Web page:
The first point is this: although argumentation in cases on Guantánamo Bay is primarily based on domestic legal standards, this does not preclude reliance on international human rights law. The article makes the point – drawing on our own Diane Marie Amann’s excellent “Raise the Flag and Let it Talk” – that IHRL can be used to help to give contemporary meaning to domestic legal standards and ought to be drawn upon in appropriate circumstances. The current security paradigm is precisely such an appropriate moment because IHRL is designed with emergency in mind in a way that US domestic law is not; it is a model of accommodation, to borrow the wonderful formulation of Fionnuala Ní Aoláin (below right) and Oren Gross (Law in Times of Crisis, 2007). In addition, international human rights law standards relating to detention, habeas corpus and so on have developed through jurisprudence that focused largely on the legitimate democratic crisis that arises in times of terrorist threat; thus the standards have been set with the need to detain in mind (see further my "The Right to Challenge the Lawfulness of Detention: An International Perspective on US Detention in the War on Terrorism" (2007) 12(2) Journal of Conflict and Security Law 223). It should also be noted that the US Constitutional model of rights and IHRL have a common core value: the protection of individual dignity from overly repressive or invasive state action, regardless of one’s citizenship (INS v St Cyr) but taking into account that one’s behaviour may be relevant to the extent that one can enjoy certain (although not all) rights in an unimpeded way (Hamdi). Thus, the fact that the International Covenant on Civil and Political Rights, for example, is a non-self executing treaty and has not been incorporated into US domestic law does not mean that it ought never to be relied upon in court – why not argue international standards to try to reshape the content of domestic ones?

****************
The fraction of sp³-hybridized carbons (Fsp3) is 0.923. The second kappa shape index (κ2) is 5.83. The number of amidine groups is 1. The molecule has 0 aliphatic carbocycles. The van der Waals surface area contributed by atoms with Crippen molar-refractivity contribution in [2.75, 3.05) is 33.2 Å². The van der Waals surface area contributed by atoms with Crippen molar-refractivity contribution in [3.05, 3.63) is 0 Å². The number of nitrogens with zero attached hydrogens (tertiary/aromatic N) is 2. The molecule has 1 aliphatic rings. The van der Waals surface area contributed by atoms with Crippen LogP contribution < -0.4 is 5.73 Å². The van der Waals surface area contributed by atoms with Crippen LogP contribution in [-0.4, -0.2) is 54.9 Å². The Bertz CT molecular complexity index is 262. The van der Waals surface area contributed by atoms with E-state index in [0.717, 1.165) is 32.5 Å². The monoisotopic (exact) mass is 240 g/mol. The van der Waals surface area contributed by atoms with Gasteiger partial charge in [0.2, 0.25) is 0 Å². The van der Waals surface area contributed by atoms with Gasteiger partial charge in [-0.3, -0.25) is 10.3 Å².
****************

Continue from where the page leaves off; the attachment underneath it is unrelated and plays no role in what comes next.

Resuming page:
[T]he decision to all but ignore international human rights law reads as a concession to the Administration’s position that domestic law has a monopoly on the treatment of Guantanamo Bay detainees. This decision is lamentable on both practical and doctrinal levels. On a practical level it is to be lamented because the protections afforded by an understanding of constitutional standards informed by cotemporary international norms arguably affords more secure protection to suspected terrorists. On a doctrinal level it is to be lamented because it acquiesces in a view of domestic law as a thing untouched by international standards and understandings of individual rights that is not only antiquated but also out of step with the original conception of US law, which seems to have been one of a body of rules receptive to (if not occasionally in need of) external influence. [Internal reference omitted] … It seems difficult, if not impossible, to read this strategic decision as anything other than one that indicates a willingness to play out the drama of Guantanamo detainees’ rights on the pitch chosen by the administration, rather than to change its intellectual location through the injection of contextually relevant international legal standards.